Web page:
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Discussion Starter · #1 ·
Looked at a GI Colt today, had (2) two tone mags in a gi holster, gun was a colt from 1942 according to the reference material, had all the patent dates on the slide, slide was two tone from front 3rd on...refurb maybe??, plastic stocks, lanyard loop, lot of edege wear but finish was 75-80%, just wondering what the desirability would be, I'm looking for a Gi Friend for my TRP-PRO
 

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The two-tone look on the slide is due to the fact that Colt heat-treated the front end of the slide, and as a result the metal takes on a different hue there. I have an old 1933-vintage Colt that I removed the old finish with the idea of having it refinished, and the two-tone effect is present even on the bare metal.

Look at a couple things: First, have someone remove the firing pin stop plate at the rear of the slide and look at the serial number there. It should match the one on the frame. Second, the gun should have all machined and checkered parts like the trigger, wide-spur hammer, mainspring housing, etc. Third, the finish should be a greenish-grey Parkerizing, matching on the slide and frame but possibly darker on the small parts. If these check out then the gun is liklely original and definitely a collectible.
 

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Discussion Starter · #3 ·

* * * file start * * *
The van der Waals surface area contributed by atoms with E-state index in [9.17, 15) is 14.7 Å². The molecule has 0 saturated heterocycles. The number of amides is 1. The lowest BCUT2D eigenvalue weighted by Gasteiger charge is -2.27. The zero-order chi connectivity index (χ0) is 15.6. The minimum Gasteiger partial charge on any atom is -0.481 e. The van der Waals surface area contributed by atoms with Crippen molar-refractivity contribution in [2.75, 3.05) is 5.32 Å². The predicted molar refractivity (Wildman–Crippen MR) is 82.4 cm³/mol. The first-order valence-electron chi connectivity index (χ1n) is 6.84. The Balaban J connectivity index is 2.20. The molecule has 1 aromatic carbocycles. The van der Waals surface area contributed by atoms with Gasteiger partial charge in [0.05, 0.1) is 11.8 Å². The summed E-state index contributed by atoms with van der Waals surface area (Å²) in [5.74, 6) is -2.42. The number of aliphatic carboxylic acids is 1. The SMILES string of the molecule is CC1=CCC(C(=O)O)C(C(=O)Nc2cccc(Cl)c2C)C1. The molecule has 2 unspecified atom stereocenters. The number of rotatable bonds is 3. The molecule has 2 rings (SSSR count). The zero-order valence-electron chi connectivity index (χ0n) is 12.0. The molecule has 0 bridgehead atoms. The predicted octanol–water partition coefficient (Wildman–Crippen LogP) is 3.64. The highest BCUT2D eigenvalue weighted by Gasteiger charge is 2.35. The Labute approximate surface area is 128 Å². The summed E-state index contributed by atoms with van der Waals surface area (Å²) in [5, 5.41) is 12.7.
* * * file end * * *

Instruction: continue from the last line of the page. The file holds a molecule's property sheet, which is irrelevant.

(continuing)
thanks for the reply, all of the stuff you said is present, i will check the firing pin stop ser#, the gun is up here in Canada and very few of these guns were refinished or worked on, if I can get this one for $400.00 or so dollars I'll get it
 

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For $400 US Dollars it's a steal even if it WAS refinished! Unfortunately here in the USA original GI 1911s are priced astronomically high.

The serial number I mentioned is stamped on the slide itself, behind the stop plate. You should see half the numbers above the firing pin hole and the other half below it.
 

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I would ask to dissasemble the gun. And then leave it dissasembled. And tell them you'll be back later to reassemble.
 

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Actually, it would be somewhat surprising if the slide serial number matched the frame number, wouldn't it? A weapon that might have been in military service for thirty or more years, disassembled and reassembled countless times? Can anyone comment on how often these early-war guns still have matching slide and frame? My slide is three digits off.
 

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Very true RickB, I have gotten word that the armorers would bring in GIs. With little to no firearms experience. Have them disassemble-clean-assemble a quantity of 1911s and other type guns in the military arsenal. And being many were apart at the same time and, boys like to play around. Sometimes parts got switched inadvertently.
 

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[This message has been edited by Gonzo308 (edited 04-21-2001).]
 
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